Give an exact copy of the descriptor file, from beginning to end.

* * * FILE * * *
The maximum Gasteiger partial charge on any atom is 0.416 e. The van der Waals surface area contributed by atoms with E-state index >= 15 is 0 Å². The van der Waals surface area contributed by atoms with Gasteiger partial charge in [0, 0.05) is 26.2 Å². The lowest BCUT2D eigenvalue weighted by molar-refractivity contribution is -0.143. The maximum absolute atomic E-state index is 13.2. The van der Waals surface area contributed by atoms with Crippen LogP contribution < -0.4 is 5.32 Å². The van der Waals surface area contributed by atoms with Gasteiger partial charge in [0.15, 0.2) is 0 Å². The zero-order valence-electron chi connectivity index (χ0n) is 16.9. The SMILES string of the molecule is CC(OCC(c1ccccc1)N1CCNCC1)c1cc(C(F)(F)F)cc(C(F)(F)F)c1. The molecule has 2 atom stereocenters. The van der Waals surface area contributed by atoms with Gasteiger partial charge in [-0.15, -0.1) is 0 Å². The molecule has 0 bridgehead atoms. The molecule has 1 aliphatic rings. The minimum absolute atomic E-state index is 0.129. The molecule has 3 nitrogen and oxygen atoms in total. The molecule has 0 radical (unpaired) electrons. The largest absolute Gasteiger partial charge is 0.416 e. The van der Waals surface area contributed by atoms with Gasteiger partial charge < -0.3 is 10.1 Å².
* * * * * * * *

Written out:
The maximum Gasteiger partial charge on any atom is 0.416 e. The van der Waals surface area contributed by atoms with E-state index >= 15 is 0 Å². The van der Waals surface area contributed by atoms with Gasteiger partial charge in [0, 0.05) is 26.2 Å². The lowest BCUT2D eigenvalue weighted by molar-refractivity contribution is -0.143. The maximum absolute atomic E-state index is 13.2. The van der Waals surface area contributed by atoms with Crippen LogP contribution < -0.4 is 5.32 Å². The van der Waals surface area contributed by atoms with Gasteiger partial charge in [0.15, 0.2) is 0 Å². The zero-order valence-electron chi connectivity index (χ0n) is 16.9. The SMILES string of the molecule is CC(OCC(c1ccccc1)N1CCNCC1)c1cc(C(F)(F)F)cc(C(F)(F)F)c1. The molecule has 2 atom stereocenters. The van der Waals surface area contributed by atoms with Gasteiger partial charge in [-0.15, -0.1) is 0 Å². The molecule has 0 bridgehead atoms. The molecule has 1 aliphatic rings. The minimum absolute atomic E-state index is 0.129. The molecule has 3 nitrogen and oxygen atoms in total. The molecule has 0 radical (unpaired) electrons. The largest absolute Gasteiger partial charge is 0.416 e. The van der Waals surface area contributed by atoms with Gasteiger partial charge < -0.3 is 10.1 Å².